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Cardiopulmonary Bypass

Cardiopulmonary Bypass

What Is Cardiopulmonary Bypass?

To repair most cardiac defects, the cardiothoracic surgeon requires a bloodless, motionless surgical field. To achieve this, the motion of the heart and lungs must be stopped.

Cardiopulmonary bypass (CPB) is the process that allows blood, oxygen, and nutrients to circulate throughout the body while the heart and lungs remain motionless.

Tubing made of clear polyvinyl chloride (PVC) contains the patients' blood as it is diverted from the body. Large bore catheters (called cannula) are placed in the right side of the heart, allowing the desaturated blood from the body to enter the cardiopulmonary bypass circuit.

Large bore catheters called cannulas are placed in the right side of the heart, diverting blood from the body through tubing made of clear polyvinyl chloride (PVC). Next, this desaturated blood from the body enters the cardiopulmonary bypass circuit. This circuit features a mechanical pump. that can be regulated to the proper cardiac output, or blood flow for a given patient.

For example, a 5-year-old child has a much smaller cardiac output than an adult does; therefore, the pump must run at a higher rate for the adult patient than the child. After running through the mechanical pump, the blood continues its PVC journey to the oxygenator.

The oxygenator performs the same job as the lungs: oxygenation of the blood as well as removal of carbon dioxide.

This re-oxygenated blood is then returned to the body via another cannula placed in the aorta.

In this way, cardiopulmonary bypass permits the patients' blood to bypass the heart and lungs, achieving the desired bloodless, motionless operative field and still supplying all the other organs of the body with a constant supply of oxygen and nutrient-rich blood.

The sum total of the mechanical pump, oxygenator, cannula and PVC tubing is often referred to as the heart-lung machine, or simply "the pump."

When a patient is being supported by a heart-lung machine, the patient is said to be "on bypass," or "on the pump."

Conversely, when a patient is taken off of this support, it is termed "off bypass," or "off the pump."

Cardiopulmonary Bypass Risks

Although the origins of cardiopulmonary bypass can be traced back to the 19th century, the field has developed rapidly in the last 50 years.

The first attempt to use a heart-lung machine for total CPB occurred at the University of Minnesota in 1951. Since that time, cardiopulmonary bypass has become a standard, widely-used, low-risk procedure.

Despite this widespread acceptance, there are risks to using CP. All organ systems are affected by cardiopulmonary bypass, mainly the heart, lungs, brain and kidneys.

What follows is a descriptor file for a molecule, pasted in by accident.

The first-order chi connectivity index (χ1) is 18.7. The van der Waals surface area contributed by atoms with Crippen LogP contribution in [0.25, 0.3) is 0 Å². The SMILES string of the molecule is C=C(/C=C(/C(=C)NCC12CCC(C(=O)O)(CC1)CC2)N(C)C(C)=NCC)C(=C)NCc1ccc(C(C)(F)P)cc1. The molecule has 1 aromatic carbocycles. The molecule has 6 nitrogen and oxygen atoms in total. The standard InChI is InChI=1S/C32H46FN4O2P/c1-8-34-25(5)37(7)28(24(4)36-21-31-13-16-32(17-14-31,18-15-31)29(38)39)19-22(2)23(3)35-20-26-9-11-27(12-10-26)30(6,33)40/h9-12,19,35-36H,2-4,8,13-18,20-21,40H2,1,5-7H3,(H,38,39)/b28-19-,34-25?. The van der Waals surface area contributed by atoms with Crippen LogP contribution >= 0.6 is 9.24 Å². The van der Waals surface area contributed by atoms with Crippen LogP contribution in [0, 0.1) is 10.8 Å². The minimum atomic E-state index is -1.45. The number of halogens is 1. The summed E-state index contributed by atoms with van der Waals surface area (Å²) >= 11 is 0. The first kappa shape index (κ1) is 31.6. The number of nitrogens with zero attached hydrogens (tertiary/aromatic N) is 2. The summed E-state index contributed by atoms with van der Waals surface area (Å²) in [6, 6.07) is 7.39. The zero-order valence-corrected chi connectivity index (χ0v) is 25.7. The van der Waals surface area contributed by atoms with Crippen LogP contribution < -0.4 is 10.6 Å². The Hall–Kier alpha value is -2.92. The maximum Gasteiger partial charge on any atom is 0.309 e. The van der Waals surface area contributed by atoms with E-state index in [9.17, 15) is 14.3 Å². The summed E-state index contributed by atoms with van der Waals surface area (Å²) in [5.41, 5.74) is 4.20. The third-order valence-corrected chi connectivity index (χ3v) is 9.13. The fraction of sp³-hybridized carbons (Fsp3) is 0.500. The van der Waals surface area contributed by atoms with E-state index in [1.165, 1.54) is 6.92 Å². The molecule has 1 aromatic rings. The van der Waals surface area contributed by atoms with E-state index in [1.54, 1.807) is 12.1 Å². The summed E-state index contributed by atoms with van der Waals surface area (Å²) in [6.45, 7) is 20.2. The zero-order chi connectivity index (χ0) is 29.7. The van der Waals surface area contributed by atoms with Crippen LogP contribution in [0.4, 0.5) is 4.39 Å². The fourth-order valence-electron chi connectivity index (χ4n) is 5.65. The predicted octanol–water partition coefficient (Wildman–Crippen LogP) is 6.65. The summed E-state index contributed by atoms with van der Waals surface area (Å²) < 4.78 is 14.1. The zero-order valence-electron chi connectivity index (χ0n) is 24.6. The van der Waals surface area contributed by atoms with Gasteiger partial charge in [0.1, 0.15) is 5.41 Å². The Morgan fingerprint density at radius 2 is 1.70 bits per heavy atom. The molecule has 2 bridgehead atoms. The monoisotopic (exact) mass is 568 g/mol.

These effects can range from mild to severe based on how sick the patient is before surgery, the length of time that a patient is supported by CPB, and the complexity of the operation being performed.

The function of the heart may be compromised to a degree after bypass surgery. Some patients have subtle neurologic changes after bypass surgery. The occurrence of stroke or seizures during or after bypass remains low, but is a possibility.

The kidney may experience damage ranging from decreased urine output to complete renal failure. Areas of the lung may fail to fully expand after bypass. This condition is known as atelectasis.

During CPB, the patients' blood is in contact with the foreign surfaces (PVC tubing) that make up the heart-lung machine. This leads to a reaction by the patient's body that is best characterized as a generalized inflammatory response characterized by swelling of different body parts, fever, and abnormal blood tests. Research has shown this response could be potentially damaging to certain tissues in the body. We try to minimize this inflammatory response with preoperative and intraoperative steroids.

Due to the extra fluid volume needed to fill the cardiopulmonary bypass circuit, the patients' blood volume is diluted. This may require transfusion of blood products to the patient while on CPB and blood clotting abnormalities during the post-operative period.

The risk of serious complications related to cardiopulmonary support depends on the age of the patient, how ill they are at the time of the operation, and the complexity of the surgery.

In most cases this risk is below one percent, but in higher, more-complex situations, the risk may increase to 10 percent to 20 percent.

Who Operates the Heart-Lung Machine?

The conduct of CPB is an elaborate process. The cardiovascular perfusionist is the member of the open-heart surgical team responsible for setting up and running the heart-lung machine.

The cardiovascular perfusionist will assemble the proper circuit for a given patient, based on body size and the specific operation performed.

While a patient is supported by the heart-lung machine, the perfusionist is responsible for monitoring various pressures, ECG, coagulation, blood gases and electrolytes. The goal is to keep the patient in a normal physiologic state.

Currently there are 18 accredited programs across the United States specializing in perfusion training. Individuals who complete a perfusion training program earn a post-baccalaureate degree. Areas of study include cardiac anatomy, pharmacology, physiology, biochemistry and fluid dynamics.

Cardiovascular perfusionists on staff at Cincinnati Children's Hospital Medical Center are board-certified by the American Board of Cardiovascular Perfusion.

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Last Updated 04/2019

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